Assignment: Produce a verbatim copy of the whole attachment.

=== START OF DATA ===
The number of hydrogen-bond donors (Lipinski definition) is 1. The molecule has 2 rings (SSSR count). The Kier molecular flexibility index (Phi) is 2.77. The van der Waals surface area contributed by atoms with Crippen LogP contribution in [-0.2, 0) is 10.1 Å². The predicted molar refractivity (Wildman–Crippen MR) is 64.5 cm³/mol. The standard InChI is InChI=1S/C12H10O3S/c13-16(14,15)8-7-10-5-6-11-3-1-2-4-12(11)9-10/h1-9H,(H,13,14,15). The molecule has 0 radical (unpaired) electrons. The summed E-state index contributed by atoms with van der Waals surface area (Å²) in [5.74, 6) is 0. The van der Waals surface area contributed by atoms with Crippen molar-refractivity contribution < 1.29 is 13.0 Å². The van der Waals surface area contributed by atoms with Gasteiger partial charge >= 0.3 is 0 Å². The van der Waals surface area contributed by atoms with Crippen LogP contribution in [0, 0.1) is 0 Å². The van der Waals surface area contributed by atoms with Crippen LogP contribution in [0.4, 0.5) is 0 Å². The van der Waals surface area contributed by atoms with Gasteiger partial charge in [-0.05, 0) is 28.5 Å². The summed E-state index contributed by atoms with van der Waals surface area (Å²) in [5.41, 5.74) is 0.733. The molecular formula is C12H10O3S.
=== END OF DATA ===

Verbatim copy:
The number of hydrogen-bond donors (Lipinski definition) is 1. The molecule has 2 rings (SSSR count). The Kier molecular flexibility index (Phi) is 2.77. The van der Waals surface area contributed by atoms with Crippen LogP contribution in [-0.2, 0) is 10.1 Å². The predicted molar refractivity (Wildman–Crippen MR) is 64.5 cm³/mol. The standard InChI is InChI=1S/C12H10O3S/c13-16(14,15)8-7-10-5-6-11-3-1-2-4-12(11)9-10/h1-9H,(H,13,14,15). The molecule has 0 radical (unpaired) electrons. The summed E-state index contributed by atoms with van der Waals surface area (Å²) in [5.74, 6) is 0. The van der Waals surface area contributed by atoms with Crippen molar-refractivity contribution < 1.29 is 13.0 Å². The van der Waals surface area contributed by atoms with Gasteiger partial charge >= 0.3 is 0 Å². The van der Waals surface area contributed by atoms with Crippen LogP contribution in [0, 0.1) is 0 Å². The van der Waals surface area contributed by atoms with Crippen LogP contribution in [0.4, 0.5) is 0 Å². The van der Waals surface area contributed by atoms with Gasteiger partial charge in [-0.05, 0) is 28.5 Å². The summed E-state index contributed by atoms with van der Waals surface area (Å²) in [5.41, 5.74) is 0.733. The molecular formula is C12H10O3S.